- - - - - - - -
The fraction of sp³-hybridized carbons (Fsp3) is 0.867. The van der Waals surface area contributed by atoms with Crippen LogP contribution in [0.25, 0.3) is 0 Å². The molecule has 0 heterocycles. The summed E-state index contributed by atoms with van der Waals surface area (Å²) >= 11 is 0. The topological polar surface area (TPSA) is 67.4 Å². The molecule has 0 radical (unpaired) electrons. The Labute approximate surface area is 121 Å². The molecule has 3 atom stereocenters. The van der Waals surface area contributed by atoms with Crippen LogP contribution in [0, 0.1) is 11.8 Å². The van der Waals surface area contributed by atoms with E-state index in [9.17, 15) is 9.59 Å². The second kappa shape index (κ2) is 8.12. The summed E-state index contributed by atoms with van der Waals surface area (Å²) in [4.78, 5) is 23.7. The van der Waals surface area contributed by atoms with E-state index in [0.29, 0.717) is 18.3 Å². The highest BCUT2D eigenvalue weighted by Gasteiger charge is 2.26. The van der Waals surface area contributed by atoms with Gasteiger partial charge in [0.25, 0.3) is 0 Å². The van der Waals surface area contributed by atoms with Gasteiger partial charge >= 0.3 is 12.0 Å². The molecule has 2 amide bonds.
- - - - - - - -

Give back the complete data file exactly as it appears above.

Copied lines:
The fraction of sp³-hybridized carbons (Fsp3) is 0.867. The van der Waals surface area contributed by atoms with Crippen LogP contribution in [0.25, 0.3) is 0 Å². The molecule has 0 heterocycles. The summed E-state index contributed by atoms with van der Waals surface area (Å²) >= 11 is 0. The topological polar surface area (TPSA) is 67.4 Å². The molecule has 0 radical (unpaired) electrons. The Labute approximate surface area is 121 Å². The molecule has 3 atom stereocenters. The van der Waals surface area contributed by atoms with Crippen LogP contribution in [0, 0.1) is 11.8 Å². The van der Waals surface area contributed by atoms with E-state index in [9.17, 15) is 9.59 Å². The second kappa shape index (κ2) is 8.12. The summed E-state index contributed by atoms with van der Waals surface area (Å²) in [4.78, 5) is 23.7. The van der Waals surface area contributed by atoms with E-state index in [0.29, 0.717) is 18.3 Å². The highest BCUT2D eigenvalue weighted by Gasteiger charge is 2.26. The van der Waals surface area contributed by atoms with Gasteiger partial charge in [0.25, 0.3) is 0 Å². The van der Waals surface area contributed by atoms with Gasteiger partial charge >= 0.3 is 12.0 Å². The molecule has 2 amide bonds.